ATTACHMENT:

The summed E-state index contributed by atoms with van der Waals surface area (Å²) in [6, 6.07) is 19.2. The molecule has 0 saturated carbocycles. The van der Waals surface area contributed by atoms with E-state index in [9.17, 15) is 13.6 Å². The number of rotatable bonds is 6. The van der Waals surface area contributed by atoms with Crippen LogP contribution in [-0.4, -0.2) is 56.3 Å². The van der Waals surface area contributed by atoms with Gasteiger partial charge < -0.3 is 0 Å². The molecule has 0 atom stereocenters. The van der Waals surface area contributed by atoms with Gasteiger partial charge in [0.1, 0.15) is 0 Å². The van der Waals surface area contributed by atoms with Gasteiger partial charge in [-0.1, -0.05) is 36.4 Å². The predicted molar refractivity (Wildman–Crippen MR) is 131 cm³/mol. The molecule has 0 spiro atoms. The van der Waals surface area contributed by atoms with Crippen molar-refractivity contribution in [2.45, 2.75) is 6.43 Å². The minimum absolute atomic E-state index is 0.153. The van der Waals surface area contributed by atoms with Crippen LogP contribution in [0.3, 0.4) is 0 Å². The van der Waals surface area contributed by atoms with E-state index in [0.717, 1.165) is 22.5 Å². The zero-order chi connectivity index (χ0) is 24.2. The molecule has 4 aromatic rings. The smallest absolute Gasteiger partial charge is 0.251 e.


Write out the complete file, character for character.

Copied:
The summed E-state index contributed by atoms with van der Waals surface area (Å²) in [6, 6.07) is 19.2. The molecule has 0 saturated carbocycles. The van der Waals surface area contributed by atoms with E-state index in [9.17, 15) is 13.6 Å². The number of rotatable bonds is 6. The van der Waals surface area contributed by atoms with Crippen LogP contribution in [-0.4, -0.2) is 56.3 Å². The van der Waals surface area contributed by atoms with Gasteiger partial charge < -0.3 is 0 Å². The molecule has 0 atom stereocenters. The van der Waals surface area contributed by atoms with Gasteiger partial charge in [0.1, 0.15) is 0 Å². The van der Waals surface area contributed by atoms with Gasteiger partial charge in [-0.1, -0.05) is 36.4 Å². The predicted molar refractivity (Wildman–Crippen MR) is 131 cm³/mol. The molecule has 0 spiro atoms. The van der Waals surface area contributed by atoms with Crippen molar-refractivity contribution in [2.45, 2.75) is 6.43 Å². The minimum absolute atomic E-state index is 0.153. The van der Waals surface area contributed by atoms with Crippen LogP contribution in [0.3, 0.4) is 0 Å². The van der Waals surface area contributed by atoms with E-state index in [0.717, 1.165) is 22.5 Å². The zero-order chi connectivity index (χ0) is 24.2. The molecule has 4 aromatic rings. The smallest absolute Gasteiger partial charge is 0.251 e.